Artists Bring Yarn Bombing to South End

November 1, 2017 7:06 am

With winter approaching and the temperatures dropping, one South End group is adding warmth and coziness to the neighborhood through yarn bombing, an installation of public art that uses knitting, crocheting, pom poms and other yarn creations to adorn trees and infrastructure. You may have seen previous yarn bomb installations along the Rail Trail: on trees between the Ashton and the Front Porch Sunday lot, and along chain link fencing near the back of Atherton Mill. The idea is to add color and whimsy to unexpected places. As a part of a South End Creative Lab Microgrant, UMAR, a nonprofit organization providing programs for adults with intellectual and developmental disabilities, is leading a yarn bombing beautification project to add fun to some of the functional parts of the city. 

“It has a sentimental appeal and ends up spreading joy,” says Alex Cruz, the Charlotte art center manager for UMAR. “That’s very much reflective of what our guys do.” 

UMAR provides residential, vocational and cultural enrichment opportunities for adults with disabilities across Western North Carolina and opened its location on South Tryon in early 2017. At the South End location, UMAR focuses on teaching art and hosts day programs for about fifty people each week. When hearing about South End Creative Lab, the staff at UMAR thought yarn bombing would be a creative way to share one member artist’s work with the community.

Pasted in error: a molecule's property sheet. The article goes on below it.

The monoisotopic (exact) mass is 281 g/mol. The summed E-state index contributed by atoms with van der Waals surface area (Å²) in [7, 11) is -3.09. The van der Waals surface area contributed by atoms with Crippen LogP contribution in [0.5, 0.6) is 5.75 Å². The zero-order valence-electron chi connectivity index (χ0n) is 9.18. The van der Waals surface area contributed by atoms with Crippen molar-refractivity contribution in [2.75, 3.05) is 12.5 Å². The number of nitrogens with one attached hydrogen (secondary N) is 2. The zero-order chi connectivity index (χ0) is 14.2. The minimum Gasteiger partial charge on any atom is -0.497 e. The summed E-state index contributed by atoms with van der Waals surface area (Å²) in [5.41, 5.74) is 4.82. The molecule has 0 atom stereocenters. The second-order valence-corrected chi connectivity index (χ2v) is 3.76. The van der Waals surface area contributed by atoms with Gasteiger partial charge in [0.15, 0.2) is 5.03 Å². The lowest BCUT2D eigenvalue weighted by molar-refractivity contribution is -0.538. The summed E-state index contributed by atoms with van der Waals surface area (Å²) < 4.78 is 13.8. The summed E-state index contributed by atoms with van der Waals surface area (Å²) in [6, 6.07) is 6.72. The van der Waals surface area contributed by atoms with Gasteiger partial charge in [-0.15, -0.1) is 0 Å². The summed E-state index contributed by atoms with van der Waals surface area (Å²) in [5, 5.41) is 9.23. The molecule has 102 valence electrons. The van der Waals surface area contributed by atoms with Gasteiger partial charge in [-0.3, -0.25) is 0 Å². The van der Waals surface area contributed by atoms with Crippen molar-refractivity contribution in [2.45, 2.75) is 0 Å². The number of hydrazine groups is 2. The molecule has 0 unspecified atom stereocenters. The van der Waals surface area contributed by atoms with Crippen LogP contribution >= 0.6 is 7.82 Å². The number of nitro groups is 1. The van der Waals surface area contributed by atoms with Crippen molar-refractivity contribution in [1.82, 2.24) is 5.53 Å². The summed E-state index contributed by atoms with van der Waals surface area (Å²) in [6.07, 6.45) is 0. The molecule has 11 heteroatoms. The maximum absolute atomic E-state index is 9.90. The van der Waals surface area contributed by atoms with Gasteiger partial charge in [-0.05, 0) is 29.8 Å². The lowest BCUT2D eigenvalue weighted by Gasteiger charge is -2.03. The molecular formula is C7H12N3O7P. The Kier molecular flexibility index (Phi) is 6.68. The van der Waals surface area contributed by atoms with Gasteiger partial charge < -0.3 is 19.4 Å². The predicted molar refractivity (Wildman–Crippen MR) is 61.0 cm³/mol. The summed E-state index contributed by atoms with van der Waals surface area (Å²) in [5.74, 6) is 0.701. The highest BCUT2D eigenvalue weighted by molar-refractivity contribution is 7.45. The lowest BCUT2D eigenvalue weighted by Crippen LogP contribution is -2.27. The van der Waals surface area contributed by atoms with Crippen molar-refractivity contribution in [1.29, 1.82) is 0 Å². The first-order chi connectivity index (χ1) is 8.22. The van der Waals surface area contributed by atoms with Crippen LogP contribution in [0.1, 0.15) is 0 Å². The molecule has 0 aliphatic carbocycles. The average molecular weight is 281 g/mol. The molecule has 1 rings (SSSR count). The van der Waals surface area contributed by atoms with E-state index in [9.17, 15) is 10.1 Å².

“Nikki had seen me knitting and I started her with crocheting because it has one needle,” says Brianna Gardner, an arts counselor at UMAR. “She’s really flourishing with it.” Using Nikki’s work along with support from other artists and help from community volunteers, UMAR hopes to have eight yarn bomb installations up by the end of October.  

“The locations that we’ve chosen vary from trees around our community to sign posts or the bottom of street sign posts,” says Gardner. UMAR has picked out fifteen spots they’d like to yarn bomb, including a mailbox, fences and, as Gardener describes, “this weird crooked yellow pipe.” 

 The installations will start by UMAR’s Art on South Tryon and lead up Griffith Street toward the Light Rail, which is how many participants access UMAR’s South End location.   

“The Light Rail has been really helpful for our participants because they can’t drive themselves,” says Cruz. “It widens their reach, it widens their circle and it widens their community which widens their potential.” 

Creating art gives UMAR’s participants an opportunity to connect with their community and bring something positive to their neighborhood. Along with the yarn bombing project, UMAR artists share their art by selling their work in a shop at the front of the South End studio. UMAR’s art programs and participation in South End Creative Lab gives participants an opportunity to be creative and learn new skills, but also impacts other areas  of their lives. 

“It’s a chance for them to experience heightened self-esteem and self-confidence and be proud of themselves,” says Cruz. “Little things like this mean a lot to us.”  

More information about the 2017 South End Creative Lab can be found here. To learn more about UMAR, check out 

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